A new report has found that Australian not-for-profit organisations are increasingly turning to an emerging group of workers, described as ‘Linkers’, who help people effectively access the complex social and community service system.

The complexity of the social services system, and its entrenched barriers to access, mean those who would benefit most from support consistently miss out.

Understanding Linkers, by dandolopartners and released today by the Paul Ramsay Foundation, investigated how ‘Linkers’ are addressing this issue, sitting outside the service system and helping guide people through its hurdles by linking them to the support and resources they need.

The Foundation’s Chief Portfolio Officer Abhilash Mudaliar said the report highlighted the challenges of negotiating the current service system and was a springboard for further research into Linkers’ effectiveness and potential for broader systems change.

“Despite efforts to drive change, the social services system remains fragmented and complex, meaning people tend to get lost trying to navigate it and, therefore, miss out on the vital support they need,” he said.“This research highlights the importance of a client-centred, relational model of service delivery. It is a solid step towards understanding the value of the Linkers’ approach and the impact Linkers could have for addressing entrenched issues in the social service system.”

Dandolopartners senior manager Stacey Fox said Linker roles had distinct and consistent characteristics, with their role evolving in response to entrenched issues in the broader system.

“Because it’s an emerging role, there is little visibility of the Linker workforce, the nature of their work and the skills and attributes required,” Dr Fox said.  

“In spite of working in different contexts, having diverse professional backgrounds and focusing on different cohorts, we found a surprising level of consistency in how Linkers work.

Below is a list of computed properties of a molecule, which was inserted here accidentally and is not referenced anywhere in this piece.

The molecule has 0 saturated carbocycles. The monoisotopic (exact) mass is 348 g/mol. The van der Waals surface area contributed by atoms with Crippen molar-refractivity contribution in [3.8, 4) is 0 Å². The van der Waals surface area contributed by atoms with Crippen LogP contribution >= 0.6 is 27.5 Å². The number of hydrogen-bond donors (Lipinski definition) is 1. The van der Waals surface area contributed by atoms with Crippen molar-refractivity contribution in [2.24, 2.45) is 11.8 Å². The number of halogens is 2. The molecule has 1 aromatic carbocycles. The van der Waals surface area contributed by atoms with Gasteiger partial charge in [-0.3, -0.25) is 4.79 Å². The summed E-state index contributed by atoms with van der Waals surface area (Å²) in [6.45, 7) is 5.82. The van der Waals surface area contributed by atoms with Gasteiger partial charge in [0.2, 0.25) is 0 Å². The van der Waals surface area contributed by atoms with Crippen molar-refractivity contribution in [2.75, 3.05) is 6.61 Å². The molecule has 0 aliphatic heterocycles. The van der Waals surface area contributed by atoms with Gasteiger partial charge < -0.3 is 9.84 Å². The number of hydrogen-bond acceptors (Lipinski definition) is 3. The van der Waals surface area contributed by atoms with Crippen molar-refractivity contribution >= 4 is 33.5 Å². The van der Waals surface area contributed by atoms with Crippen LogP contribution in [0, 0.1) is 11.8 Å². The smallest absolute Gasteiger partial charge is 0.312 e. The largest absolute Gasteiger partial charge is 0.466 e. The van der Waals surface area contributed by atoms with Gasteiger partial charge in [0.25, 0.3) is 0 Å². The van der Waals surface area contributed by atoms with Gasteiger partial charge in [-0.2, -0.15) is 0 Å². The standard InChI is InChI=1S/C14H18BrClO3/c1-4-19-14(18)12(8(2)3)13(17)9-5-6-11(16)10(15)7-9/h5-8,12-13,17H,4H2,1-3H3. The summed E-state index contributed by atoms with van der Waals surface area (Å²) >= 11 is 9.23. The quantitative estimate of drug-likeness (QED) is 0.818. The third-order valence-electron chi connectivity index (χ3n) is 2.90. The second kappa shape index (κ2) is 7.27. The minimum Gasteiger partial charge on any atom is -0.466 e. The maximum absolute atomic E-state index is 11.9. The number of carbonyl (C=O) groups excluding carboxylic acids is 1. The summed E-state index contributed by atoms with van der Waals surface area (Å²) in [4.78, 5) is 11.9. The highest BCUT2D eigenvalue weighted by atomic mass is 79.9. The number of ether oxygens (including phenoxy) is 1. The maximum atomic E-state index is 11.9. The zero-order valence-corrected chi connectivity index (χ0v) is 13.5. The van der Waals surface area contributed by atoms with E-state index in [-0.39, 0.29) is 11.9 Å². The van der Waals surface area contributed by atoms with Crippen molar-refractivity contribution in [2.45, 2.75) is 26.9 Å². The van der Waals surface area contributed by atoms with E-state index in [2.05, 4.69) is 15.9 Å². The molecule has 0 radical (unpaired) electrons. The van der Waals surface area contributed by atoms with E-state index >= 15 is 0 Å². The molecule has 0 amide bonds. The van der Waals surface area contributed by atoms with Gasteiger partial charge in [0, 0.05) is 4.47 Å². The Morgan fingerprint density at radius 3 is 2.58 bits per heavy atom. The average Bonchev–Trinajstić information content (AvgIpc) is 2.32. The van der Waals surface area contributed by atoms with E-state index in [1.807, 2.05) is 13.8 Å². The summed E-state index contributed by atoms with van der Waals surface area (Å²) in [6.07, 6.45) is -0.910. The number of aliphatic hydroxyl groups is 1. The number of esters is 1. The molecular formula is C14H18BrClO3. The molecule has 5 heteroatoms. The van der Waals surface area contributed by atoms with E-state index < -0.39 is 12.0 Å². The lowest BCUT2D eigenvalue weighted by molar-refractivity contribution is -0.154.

“We found that Linkers were characterised by their ability to quickly forge and maintain trust, and by their relentless and creative problem-solving about the barriers their clients faced. The design of Linker roles allows Linkers to focus on the priorities and aspirations of the people they work with and work flexibly and in partnership to address a wide range of barriers to achieving those aspirations.

”In one example of Linkers at work, The Hive Linker Program in Mt Druitt provides place-based, relational support to families who face barriers in accessing mainstream services such as early education or disability services for children under five years old. Linkers offer support including connecting to allied health services, transport to and assistance at appointments, help filling out paperwork, supporting families to enrol in a local childcare service and navigating childcare subsidies.

The Hive’s Child Health and Development Project Lead Laura Faraj said their Linker Program had been successful in helping families understand complex processes and access services.

“All of our families want the best for their child, yet due to family stressors or inequitable and confusing systems, they need support to overcome barriers,” she said.

“The support Linkers provide highlights the inequities and barriers in systems and raise awareness of structural barriers that requires advocacy to various stakeholders to overcome.

Linkers also play an important role in the communities which Just Reinvest NSW works with, assisting people to navigate across a complex of service systems including the criminal justice system.

“This report raises important questions about Linkers’ visibility and their ‘band aid’ role in broken service systems,” said Jenny Lovric, Manager of Community Engagement and Partnerships at Just Reinvest NSW.

“Linkers could play a critical role in broader service systems change work, but as this work shows, there are clear gaps in understanding the effectiveness of Linkers and how we can best support these roles.”

The full report is now available here.

Photo: Used with permission from The Hive